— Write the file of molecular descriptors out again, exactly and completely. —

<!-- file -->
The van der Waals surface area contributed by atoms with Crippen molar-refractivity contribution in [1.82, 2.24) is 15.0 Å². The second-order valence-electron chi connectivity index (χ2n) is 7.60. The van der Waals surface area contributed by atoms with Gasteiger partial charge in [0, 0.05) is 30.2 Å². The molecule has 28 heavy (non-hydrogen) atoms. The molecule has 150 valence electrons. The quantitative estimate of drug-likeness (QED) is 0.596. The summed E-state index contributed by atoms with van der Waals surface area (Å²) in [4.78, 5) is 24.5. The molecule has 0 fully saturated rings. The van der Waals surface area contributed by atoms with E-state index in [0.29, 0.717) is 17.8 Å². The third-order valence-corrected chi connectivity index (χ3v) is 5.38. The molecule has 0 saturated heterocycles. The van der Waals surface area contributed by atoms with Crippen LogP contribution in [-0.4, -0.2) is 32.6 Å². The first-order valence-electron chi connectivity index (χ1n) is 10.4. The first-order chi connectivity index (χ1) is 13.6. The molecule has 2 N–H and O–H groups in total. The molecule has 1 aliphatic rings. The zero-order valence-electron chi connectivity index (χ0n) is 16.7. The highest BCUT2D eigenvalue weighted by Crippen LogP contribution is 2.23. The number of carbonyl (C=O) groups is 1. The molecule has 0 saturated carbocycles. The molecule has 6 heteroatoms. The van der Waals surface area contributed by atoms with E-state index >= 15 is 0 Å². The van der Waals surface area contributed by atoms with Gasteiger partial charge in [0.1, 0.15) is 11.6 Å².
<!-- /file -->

The van der Waals surface area contributed by atoms with Crippen molar-refractivity contribution in [1.82, 2.24) is 15.0 Å². The second-order valence-electron chi connectivity index (χ2n) is 7.60. The van der Waals surface area contributed by atoms with Gasteiger partial charge in [0, 0.05) is 30.2 Å². The molecule has 28 heavy (non-hydrogen) atoms. The molecule has 150 valence electrons. The quantitative estimate of drug-likeness (QED) is 0.596. The summed E-state index contributed by atoms with van der Waals surface area (Å²) in [4.78, 5) is 24.5. The molecule has 0 fully saturated rings. The van der Waals surface area contributed by atoms with E-state index in [0.29, 0.717) is 17.8 Å². The third-order valence-corrected chi connectivity index (χ3v) is 5.38. The molecule has 0 saturated heterocycles. The van der Waals surface area contributed by atoms with Crippen LogP contribution in [-0.4, -0.2) is 32.6 Å². The first-order valence-electron chi connectivity index (χ1n) is 10.4. The first-order chi connectivity index (χ1) is 13.6. The molecule has 2 N–H and O–H groups in total. The molecule has 1 aliphatic rings. The zero-order valence-electron chi connectivity index (χ0n) is 16.7. The highest BCUT2D eigenvalue weighted by Crippen LogP contribution is 2.23. The number of carbonyl (C=O) groups is 1. The molecule has 0 saturated carbocycles. The molecule has 6 heteroatoms. The van der Waals surface area contributed by atoms with E-state index >= 15 is 0 Å². The van der Waals surface area contributed by atoms with Gasteiger partial charge in [0.1, 0.15) is 11.6 Å².